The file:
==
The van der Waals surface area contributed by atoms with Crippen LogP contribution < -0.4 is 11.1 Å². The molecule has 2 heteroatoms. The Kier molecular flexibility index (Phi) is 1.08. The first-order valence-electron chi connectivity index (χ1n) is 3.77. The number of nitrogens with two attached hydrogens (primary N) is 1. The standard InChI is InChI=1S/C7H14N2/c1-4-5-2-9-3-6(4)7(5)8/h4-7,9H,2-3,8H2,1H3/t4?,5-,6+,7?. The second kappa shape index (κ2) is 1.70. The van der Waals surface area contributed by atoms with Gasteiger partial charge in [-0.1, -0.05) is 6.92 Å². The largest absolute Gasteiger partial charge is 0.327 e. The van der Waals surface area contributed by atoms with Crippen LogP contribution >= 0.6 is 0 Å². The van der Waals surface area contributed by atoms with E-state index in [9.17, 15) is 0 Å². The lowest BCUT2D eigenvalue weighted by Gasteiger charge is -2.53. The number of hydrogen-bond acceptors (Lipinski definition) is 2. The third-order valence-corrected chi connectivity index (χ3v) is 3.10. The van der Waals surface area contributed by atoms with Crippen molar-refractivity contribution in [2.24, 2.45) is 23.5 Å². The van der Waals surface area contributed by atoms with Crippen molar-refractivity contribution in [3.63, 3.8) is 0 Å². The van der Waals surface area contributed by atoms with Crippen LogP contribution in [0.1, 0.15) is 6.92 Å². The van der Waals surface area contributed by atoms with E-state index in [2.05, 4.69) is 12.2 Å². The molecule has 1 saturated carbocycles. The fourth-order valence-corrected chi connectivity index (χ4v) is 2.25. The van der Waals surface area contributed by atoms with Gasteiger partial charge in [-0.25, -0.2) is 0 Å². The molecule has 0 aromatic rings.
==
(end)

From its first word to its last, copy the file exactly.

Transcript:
The van der Waals surface area contributed by atoms with Crippen LogP contribution < -0.4 is 11.1 Å². The molecule has 2 heteroatoms. The Kier molecular flexibility index (Phi) is 1.08. The first-order valence-electron chi connectivity index (χ1n) is 3.77. The number of nitrogens with two attached hydrogens (primary N) is 1. The standard InChI is InChI=1S/C7H14N2/c1-4-5-2-9-3-6(4)7(5)8/h4-7,9H,2-3,8H2,1H3/t4?,5-,6+,7?. The second kappa shape index (κ2) is 1.70. The van der Waals surface area contributed by atoms with Gasteiger partial charge in [-0.1, -0.05) is 6.92 Å². The largest absolute Gasteiger partial charge is 0.327 e. The van der Waals surface area contributed by atoms with Crippen LogP contribution >= 0.6 is 0 Å². The van der Waals surface area contributed by atoms with E-state index in [9.17, 15) is 0 Å². The lowest BCUT2D eigenvalue weighted by Gasteiger charge is -2.53. The number of hydrogen-bond acceptors (Lipinski definition) is 2. The third-order valence-corrected chi connectivity index (χ3v) is 3.10. The van der Waals surface area contributed by atoms with Crippen molar-refractivity contribution in [2.24, 2.45) is 23.5 Å². The van der Waals surface area contributed by atoms with Crippen molar-refractivity contribution in [3.63, 3.8) is 0 Å². The van der Waals surface area contributed by atoms with Crippen LogP contribution in [0.1, 0.15) is 6.92 Å². The van der Waals surface area contributed by atoms with E-state index in [2.05, 4.69) is 12.2 Å². The molecule has 1 saturated carbocycles. The fourth-order valence-corrected chi connectivity index (χ4v) is 2.25. The van der Waals surface area contributed by atoms with Gasteiger partial charge in [-0.25, -0.2) is 0 Å². The molecule has 0 aromatic rings.